Copywriting vs Content Writing: What are the Key Differences and How to Choose the One That’s Right For You?
Copywriting is essential to every business’s marketing strategy. Your website, ads, social media, emails, and more will all need a copy, and the entire profession has been around long before the internet dominated traditional advertising.
But with the rise in digital marketing, content became king. Content is an important part of search engine optimization (SEO) and organic traffic for businesses. With that came content writing, which is distinct from copywriting.
Let’s examine the differences between copywriting and content writing, why it matters, and which is the right choice for you.
Copy StatisticsThere’s no question that copy is essential to your business. The words you put out for your business have a direct impact on your customer retention, conversion rate, and brand reputation.
Here are some statistics to drive the point home:
- Copy has twice the impact on landing page conversions than design
- Pages with bad grammar have an 85% higher bounce rate
- Personalized CTAs perform 202% better than basic CTAs
- Businesses with effective writers can get up to 7.8X more traffic
What’s the Difference Between Copy and Content?While many think copy and content are the same, that’s far from the truth.
In a nutshell, the difference between copy and content is that content is used in marketing, while the copy is used in advertising. This gets complicated because advertising is part of marketing. You can create marketing content without a copy, but all marketing copy is content.
Copy is the text that may be used to hook the customer’s interest or convince them to take an action, such as signing up for an email list, making a purchase, or subscribing to a service. The purpose of the words is where the difference lies.
So, content may contain copy, but overall, it’s information that’s being delivered to the audience with a purpose. This could be for entertainment, humour, art, advertising, or awareness – but there’s always a purpose.
Content can also be more than words. Infographics, sounds, videos, images, animations, and other visual creations are technical content. A copy will always be words and words alone.
Content marketing can comprise a number of mediums, including:
- Videos on YouTube
- Articles or case studies
- Social media posts
- Marketing emails
Copywriting vs. Content Writing Examples
Copywriting is about convincing people with concise and powerful words and phrases. Ultimately, copywriting is trying to sell with strategic words. Some examples of copywriting include:
- Social media ads
- PPC ads
- Display ads
- Landing pages for ads
- Product or service page copy
- Sales emails
- Website forms
- CTA buttons
- Web menus
- Video scripts
- Chatbot scripts
In some cases, copywriting has to be powerful in the fewest words possible, like with CTAs or headlines. Every word counts, and it takes a strong understanding of the emotional impact, brand strategy, and the audience to deliver.
A Microcopy is specific to user experience (UX) design and it includes all the small bits of copy that help the user find their way to the action the creator wants them to complete. The action isn’t always sales – it could be navigating to the next page, completing signup, and more.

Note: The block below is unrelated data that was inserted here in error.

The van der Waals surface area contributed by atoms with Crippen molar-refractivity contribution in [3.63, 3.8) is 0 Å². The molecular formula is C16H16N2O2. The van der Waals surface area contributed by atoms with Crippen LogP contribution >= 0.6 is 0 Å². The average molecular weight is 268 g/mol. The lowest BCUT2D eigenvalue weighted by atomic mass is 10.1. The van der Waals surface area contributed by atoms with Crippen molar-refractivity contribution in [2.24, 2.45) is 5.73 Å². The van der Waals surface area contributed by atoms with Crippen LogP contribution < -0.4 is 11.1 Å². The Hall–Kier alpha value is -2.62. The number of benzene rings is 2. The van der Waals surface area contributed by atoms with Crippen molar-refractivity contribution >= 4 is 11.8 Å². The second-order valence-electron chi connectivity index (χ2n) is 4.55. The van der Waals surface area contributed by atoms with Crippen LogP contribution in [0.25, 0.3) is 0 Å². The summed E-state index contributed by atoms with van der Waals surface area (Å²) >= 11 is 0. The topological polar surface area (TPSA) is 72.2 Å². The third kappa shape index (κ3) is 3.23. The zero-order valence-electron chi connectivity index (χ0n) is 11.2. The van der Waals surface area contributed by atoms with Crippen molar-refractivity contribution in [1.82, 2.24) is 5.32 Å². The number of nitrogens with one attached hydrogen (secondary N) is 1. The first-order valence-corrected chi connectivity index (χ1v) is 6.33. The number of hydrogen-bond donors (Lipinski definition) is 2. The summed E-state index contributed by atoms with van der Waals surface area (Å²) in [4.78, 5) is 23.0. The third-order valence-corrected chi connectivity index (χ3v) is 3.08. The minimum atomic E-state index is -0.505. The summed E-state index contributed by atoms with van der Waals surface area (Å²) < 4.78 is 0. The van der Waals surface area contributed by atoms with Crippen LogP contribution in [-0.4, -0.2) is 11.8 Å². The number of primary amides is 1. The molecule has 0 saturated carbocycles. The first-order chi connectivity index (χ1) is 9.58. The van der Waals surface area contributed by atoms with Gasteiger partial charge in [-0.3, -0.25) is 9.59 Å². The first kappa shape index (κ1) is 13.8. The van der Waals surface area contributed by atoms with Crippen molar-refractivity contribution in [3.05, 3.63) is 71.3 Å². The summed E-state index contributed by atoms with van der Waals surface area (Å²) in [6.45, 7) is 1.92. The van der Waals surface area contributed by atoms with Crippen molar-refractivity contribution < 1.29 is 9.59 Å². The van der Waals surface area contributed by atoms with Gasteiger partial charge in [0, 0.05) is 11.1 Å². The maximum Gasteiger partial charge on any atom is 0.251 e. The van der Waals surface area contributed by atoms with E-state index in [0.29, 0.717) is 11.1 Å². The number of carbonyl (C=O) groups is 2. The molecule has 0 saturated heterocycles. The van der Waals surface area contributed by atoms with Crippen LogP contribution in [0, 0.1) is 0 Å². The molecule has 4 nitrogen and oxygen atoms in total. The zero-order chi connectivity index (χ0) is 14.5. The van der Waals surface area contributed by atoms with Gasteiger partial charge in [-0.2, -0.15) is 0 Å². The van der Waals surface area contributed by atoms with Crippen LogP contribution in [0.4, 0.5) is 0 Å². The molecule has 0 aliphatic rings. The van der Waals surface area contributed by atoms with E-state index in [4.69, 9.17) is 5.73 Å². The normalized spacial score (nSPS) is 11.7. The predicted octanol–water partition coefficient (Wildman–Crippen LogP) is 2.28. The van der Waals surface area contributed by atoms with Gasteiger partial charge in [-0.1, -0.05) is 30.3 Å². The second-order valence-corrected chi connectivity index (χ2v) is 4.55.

Content writing is used to educate or entertain the audience, providing information for them while boosting brand awareness and authority. Ideally, the content serves the audience’s needs and prompts them to return to learn more, building a lot of potential leads.
Examples of content writing include:
- Complete guides
- How-to articles
- Case studies
- Op-ed pieces
- Social media captions
- Website “about” pages
- FAQ pages
Content writing uses a combination of branding, emotions, storytelling, and SEO. It’s also less direct in its ROI, since the audience may encounter a lot of content over a long period before completing an action.
For this reason, content writing is more about providing value, not prompting immediate action. Businesses should be using content writing to help their customers, gaining the benefits of better brand awareness, brand loyalty, brand authority, organic traffic, and eventually, a completed action.
Are Content Writers Copywriters?
A content writer is NOT a copywriter. The purpose of content and copy is different, so the writing and the writer are different.
Of course, many copywriters can also write content and vice versa. Writers tend to specialize in certain areas or industries, which is usually what they do best, but they likely have broader writing skillsets.
6 Key Differences Between Copywriting and Content Writing
1. Copywriters Sell – Content Writers Inform
Copy is used to make the sale – the goal is persuasion. Content does all the rest, attracting the audience, holding attention, demonstrating a business’s ability to solve problems, and laying the groundwork for future sales.
2. Copywriting Uses Emotions and Urgency – Content Writing Uses Engagement
Copywriters are trying to inspire immediate action, such as buying a product, signing up for a newsletter, or downloading an asset. This means leveraging urgency and scarcity into a headline or short copy to get fast action.
Content writers are trying to build engagement with the audience and position the brand as a reliable and trustworthy source of information.
3. Content Writers Focus More on SEO
While SEO may be part of copywriting, it’s not the focus. Content writers need to consider SEO in virtually everything they do, and most topics come from search terms and keywords that align with business goals.
If you’re considering a content writer, the best way to tell if they excel at SEO is by looking for optimization in their content. The keyword should be found throughout the copy, in the headline or title, and through subheadings.
4. Copywriting Is Short-Form – Content Writing Is Long-Form
As mentioned, copywriters are responsible for a lot of short-form copy that requires a great deal of precision with words, like ads, slogans, and taglines. Content writers focus more on a long-form copy, such as blog posts, articles, magazine features, whitepapers, and newsletters. While some of these may overlap, you can see the clear difference between them.